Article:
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When Do You Need an Errors and Omissions Policy?

Errors and omissions policies are a type of commercial liability insurance designed to protect professionals who might make mistakes in their work or in the advice offered to clients. It generally pays for things like hiring an attorney, going to court, and settling with dissatisfied clients who have suffered material losses due to a professional's mistakes.

Who Needs Errors and Omissions Coverage?

Any business or independent professional who offers advice or services may need an errors and omissions policy. While this type of commercial liability insurance is usually associated with the financial and legal industries, it applies to a number of other fields, as well. Examples of people and businesses that take out errors and omissions policies include:

  • Accounting firms
  • Financial planners
  • Tax preparation professionals
  • Insurance brokers
  • Advertising agencies
  • Marketing consultants
  • Graphic designers
  • Management or business consultants
  • Real estate brokers
  • Travel agents
  • Interior decorators
  • Tech professionals

What all of these professionals have in common is that they provide intellectual rather than physical services. When clients pay a professional for help in any field, they expect to get good advice. If the advice offered by a consultant, planner, preparer, broker, or another business professional is misrepresentative, inaccurate, or in violation of good faith, the client has a right to sue.

It's also worth noting here that some professionals are required to show proof of errors and omissions coverage before receiving licenses. Over ten states require this extra step of real estate agents, to give just one example. Check local regulations to find out if this form of liability coverage is required.

How Errors and Omissions Policies Can Help

Business owners and independent contractors who provide services or advice to clients can face lawsuits at any time. Errors and omissions coverage pays for legal fees, whether the client's complaint has merit or not. Remember, some clients may try to sue for damages when the professionals who have offered them advice did nothing wrong, and when that happens, legal fees still need to be paid somehow.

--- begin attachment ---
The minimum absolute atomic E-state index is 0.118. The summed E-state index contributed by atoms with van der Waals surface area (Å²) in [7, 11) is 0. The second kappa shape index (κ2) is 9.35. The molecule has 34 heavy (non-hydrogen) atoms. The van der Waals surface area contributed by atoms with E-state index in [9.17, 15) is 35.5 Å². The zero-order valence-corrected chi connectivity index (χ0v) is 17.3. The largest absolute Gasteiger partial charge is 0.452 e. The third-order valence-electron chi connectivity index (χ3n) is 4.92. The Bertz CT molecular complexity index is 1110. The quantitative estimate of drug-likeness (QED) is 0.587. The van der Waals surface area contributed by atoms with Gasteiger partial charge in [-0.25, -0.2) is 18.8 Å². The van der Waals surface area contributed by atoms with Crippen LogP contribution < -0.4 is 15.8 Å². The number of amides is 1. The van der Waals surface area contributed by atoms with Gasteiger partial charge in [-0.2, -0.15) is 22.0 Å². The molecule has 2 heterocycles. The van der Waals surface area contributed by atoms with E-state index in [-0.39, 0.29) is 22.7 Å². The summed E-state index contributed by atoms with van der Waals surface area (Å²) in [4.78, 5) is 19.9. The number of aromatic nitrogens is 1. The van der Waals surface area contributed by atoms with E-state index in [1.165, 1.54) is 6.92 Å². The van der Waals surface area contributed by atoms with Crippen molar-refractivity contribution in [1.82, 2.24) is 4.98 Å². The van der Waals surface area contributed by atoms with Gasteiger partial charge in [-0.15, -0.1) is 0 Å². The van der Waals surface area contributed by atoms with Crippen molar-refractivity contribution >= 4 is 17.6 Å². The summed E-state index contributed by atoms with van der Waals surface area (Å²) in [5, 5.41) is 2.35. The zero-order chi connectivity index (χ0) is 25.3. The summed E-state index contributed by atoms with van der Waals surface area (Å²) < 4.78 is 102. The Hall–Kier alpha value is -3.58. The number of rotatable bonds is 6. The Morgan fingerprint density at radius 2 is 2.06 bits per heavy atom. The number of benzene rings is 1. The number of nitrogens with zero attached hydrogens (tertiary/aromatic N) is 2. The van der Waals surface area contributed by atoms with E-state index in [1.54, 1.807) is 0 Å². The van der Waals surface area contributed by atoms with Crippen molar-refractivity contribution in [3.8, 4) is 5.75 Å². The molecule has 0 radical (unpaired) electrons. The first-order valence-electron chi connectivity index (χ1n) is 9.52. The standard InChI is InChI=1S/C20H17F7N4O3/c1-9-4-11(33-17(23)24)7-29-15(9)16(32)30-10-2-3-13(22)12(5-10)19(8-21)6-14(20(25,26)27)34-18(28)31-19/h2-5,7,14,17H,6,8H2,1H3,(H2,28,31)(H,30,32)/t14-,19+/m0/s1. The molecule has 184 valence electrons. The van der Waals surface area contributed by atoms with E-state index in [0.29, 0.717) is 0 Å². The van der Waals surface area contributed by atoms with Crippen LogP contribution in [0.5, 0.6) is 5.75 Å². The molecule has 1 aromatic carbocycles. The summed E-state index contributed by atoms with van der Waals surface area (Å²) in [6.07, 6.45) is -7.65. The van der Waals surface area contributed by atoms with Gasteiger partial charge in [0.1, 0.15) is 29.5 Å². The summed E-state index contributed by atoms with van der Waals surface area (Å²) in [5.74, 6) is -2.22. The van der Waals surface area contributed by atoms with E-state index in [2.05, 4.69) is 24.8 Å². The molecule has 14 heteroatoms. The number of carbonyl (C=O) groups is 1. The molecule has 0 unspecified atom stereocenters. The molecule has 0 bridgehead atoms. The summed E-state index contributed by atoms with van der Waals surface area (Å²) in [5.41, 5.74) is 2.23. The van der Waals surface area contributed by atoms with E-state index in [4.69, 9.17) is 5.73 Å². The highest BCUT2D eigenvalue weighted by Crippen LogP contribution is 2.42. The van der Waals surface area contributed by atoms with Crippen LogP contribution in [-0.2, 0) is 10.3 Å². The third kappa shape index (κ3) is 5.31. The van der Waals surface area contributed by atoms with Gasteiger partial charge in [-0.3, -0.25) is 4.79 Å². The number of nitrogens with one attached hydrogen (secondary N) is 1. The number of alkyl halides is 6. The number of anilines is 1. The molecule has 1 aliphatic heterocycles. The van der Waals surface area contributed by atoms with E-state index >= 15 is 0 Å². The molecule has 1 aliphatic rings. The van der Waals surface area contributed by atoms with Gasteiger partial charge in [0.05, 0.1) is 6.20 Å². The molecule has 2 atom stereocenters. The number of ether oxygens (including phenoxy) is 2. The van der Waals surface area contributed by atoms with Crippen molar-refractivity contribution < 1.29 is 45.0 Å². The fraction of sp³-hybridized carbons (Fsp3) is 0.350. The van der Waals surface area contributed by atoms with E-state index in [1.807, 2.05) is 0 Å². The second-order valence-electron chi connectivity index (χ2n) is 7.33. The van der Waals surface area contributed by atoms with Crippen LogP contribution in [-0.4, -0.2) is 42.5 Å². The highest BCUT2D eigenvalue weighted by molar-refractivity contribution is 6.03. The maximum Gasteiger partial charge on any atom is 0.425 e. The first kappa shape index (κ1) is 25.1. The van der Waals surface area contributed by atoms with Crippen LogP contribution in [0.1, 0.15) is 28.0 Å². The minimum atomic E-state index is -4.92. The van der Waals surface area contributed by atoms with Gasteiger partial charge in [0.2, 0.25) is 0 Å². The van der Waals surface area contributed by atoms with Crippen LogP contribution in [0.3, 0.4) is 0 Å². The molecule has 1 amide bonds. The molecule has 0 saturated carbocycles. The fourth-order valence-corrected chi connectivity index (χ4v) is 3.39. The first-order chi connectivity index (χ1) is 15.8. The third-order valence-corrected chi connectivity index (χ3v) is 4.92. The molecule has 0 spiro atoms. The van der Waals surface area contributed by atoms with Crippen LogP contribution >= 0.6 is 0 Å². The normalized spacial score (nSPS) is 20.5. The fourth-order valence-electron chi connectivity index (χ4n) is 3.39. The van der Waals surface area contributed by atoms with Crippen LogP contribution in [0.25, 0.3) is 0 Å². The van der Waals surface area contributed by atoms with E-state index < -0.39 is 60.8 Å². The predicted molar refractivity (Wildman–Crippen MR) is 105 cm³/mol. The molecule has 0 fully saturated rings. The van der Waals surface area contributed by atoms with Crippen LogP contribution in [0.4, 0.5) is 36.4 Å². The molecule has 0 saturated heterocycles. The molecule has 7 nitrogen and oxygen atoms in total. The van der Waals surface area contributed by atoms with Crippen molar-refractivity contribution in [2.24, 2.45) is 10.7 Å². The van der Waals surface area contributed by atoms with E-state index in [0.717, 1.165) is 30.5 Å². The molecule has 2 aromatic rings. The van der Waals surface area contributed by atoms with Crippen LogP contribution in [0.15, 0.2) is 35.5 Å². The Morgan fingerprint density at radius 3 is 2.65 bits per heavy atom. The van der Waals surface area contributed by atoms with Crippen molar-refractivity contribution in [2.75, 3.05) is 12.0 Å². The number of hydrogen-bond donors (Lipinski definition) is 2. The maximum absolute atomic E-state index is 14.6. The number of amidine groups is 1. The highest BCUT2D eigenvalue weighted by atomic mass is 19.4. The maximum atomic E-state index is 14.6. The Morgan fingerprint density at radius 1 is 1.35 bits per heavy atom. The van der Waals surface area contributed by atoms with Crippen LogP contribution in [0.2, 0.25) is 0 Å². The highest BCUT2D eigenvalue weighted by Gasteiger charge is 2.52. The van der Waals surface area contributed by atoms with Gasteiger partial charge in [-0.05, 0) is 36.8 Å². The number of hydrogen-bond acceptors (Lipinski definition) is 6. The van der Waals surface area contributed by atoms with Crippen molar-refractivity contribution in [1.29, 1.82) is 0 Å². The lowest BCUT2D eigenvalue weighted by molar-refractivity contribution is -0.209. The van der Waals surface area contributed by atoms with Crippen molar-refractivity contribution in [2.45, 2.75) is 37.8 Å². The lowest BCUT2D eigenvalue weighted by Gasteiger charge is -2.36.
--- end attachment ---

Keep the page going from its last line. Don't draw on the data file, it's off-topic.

What Errors and Omissions Insurance Covers

Anyone can make mistakes, and in some cases, those mistakes could prompt a client or customer to sue. Errors and omissions insurance covers not just legal fees but also lost earnings that a policyholder may incur during courtroom or disciplinary hearings. Depending on the policy, the coverage may come into effect not just when policyholders make mistakes but also when they are accused of negligence, misrepresentation, the violation of good faith or fair dealing, or offering inaccurate or false advice.

What Errors and Omissions Insurance Does Not Cover

Errors and omissions insurance is a very specialized type of insurance designed exclusively to cover the costs incurred when customers or clients sue a policyholder over the results of bad advice or services. It does not cover:

  • Wrongful employment practices
  • Disclosure of trade secrets
  • Patent violations
  • Bodily injuries
  • Property damage
  • Data breaches

For these issues, business owners and independent professionals will need different business insurance policies. A good general liability policy may offer some level of protection, but be sure to ask an insurance broker for advice about other specialized forms of coverage that may be applicable.

A Good Investment

No matter which of the above-described situations apply, having errors and omissions coverage is a good investment. It gives business professionals the peace of mind of knowing that they won't be on the hook for paying legal costs. It may, as a result, even save a business from bankruptcy someday.

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